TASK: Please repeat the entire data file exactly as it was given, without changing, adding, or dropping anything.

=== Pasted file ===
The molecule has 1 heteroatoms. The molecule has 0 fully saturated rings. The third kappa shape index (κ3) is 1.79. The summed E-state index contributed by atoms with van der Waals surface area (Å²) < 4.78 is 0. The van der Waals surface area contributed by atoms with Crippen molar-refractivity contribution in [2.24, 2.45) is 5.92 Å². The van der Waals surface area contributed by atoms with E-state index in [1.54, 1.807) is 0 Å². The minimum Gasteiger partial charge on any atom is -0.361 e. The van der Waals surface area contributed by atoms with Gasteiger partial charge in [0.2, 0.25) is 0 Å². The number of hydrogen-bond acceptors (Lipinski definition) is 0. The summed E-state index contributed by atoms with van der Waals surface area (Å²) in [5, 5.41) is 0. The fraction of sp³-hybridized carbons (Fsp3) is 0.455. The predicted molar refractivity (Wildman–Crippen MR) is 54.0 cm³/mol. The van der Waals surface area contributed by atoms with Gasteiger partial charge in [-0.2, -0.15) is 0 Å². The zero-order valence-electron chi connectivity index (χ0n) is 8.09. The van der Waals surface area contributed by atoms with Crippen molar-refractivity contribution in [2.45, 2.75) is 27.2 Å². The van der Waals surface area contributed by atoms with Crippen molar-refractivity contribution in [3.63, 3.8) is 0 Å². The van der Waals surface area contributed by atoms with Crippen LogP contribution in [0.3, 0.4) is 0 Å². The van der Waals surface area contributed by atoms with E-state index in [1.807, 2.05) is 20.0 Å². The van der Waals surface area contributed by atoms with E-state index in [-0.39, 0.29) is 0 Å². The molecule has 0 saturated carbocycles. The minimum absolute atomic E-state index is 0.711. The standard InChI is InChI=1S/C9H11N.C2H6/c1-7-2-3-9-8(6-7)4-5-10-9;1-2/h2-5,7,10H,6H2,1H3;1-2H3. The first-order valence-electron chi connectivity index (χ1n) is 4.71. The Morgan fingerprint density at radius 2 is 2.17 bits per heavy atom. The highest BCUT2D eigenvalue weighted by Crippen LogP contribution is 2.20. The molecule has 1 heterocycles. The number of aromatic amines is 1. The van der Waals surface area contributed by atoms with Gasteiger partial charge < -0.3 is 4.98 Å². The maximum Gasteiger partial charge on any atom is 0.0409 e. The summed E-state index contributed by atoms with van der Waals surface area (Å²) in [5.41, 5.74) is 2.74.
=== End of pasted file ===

The molecule has 1 heteroatoms. The molecule has 0 fully saturated rings. The third kappa shape index (κ3) is 1.79. The summed E-state index contributed by atoms with van der Waals surface area (Å²) < 4.78 is 0. The van der Waals surface area contributed by atoms with Crippen molar-refractivity contribution in [2.24, 2.45) is 5.92 Å². The van der Waals surface area contributed by atoms with E-state index in [1.54, 1.807) is 0 Å². The minimum Gasteiger partial charge on any atom is -0.361 e. The van der Waals surface area contributed by atoms with Gasteiger partial charge in [0.2, 0.25) is 0 Å². The number of hydrogen-bond acceptors (Lipinski definition) is 0. The summed E-state index contributed by atoms with van der Waals surface area (Å²) in [5, 5.41) is 0. The fraction of sp³-hybridized carbons (Fsp3) is 0.455. The predicted molar refractivity (Wildman–Crippen MR) is 54.0 cm³/mol. The van der Waals surface area contributed by atoms with Gasteiger partial charge in [-0.2, -0.15) is 0 Å². The zero-order valence-electron chi connectivity index (χ0n) is 8.09. The van der Waals surface area contributed by atoms with Crippen molar-refractivity contribution in [2.45, 2.75) is 27.2 Å². The van der Waals surface area contributed by atoms with Crippen molar-refractivity contribution in [3.63, 3.8) is 0 Å². The van der Waals surface area contributed by atoms with Crippen LogP contribution in [0.3, 0.4) is 0 Å². The van der Waals surface area contributed by atoms with E-state index in [1.807, 2.05) is 20.0 Å². The van der Waals surface area contributed by atoms with E-state index in [-0.39, 0.29) is 0 Å². The molecule has 0 saturated carbocycles. The minimum absolute atomic E-state index is 0.711. The standard InChI is InChI=1S/C9H11N.C2H6/c1-7-2-3-9-8(6-7)4-5-10-9;1-2/h2-5,7,10H,6H2,1H3;1-2H3. The first-order valence-electron chi connectivity index (χ1n) is 4.71. The Morgan fingerprint density at radius 2 is 2.17 bits per heavy atom. The highest BCUT2D eigenvalue weighted by Crippen LogP contribution is 2.20. The molecule has 1 heterocycles. The number of aromatic amines is 1. The van der Waals surface area contributed by atoms with Gasteiger partial charge < -0.3 is 4.98 Å². The maximum Gasteiger partial charge on any atom is 0.0409 e. The summed E-state index contributed by atoms with van der Waals surface area (Å²) in [5.41, 5.74) is 2.74.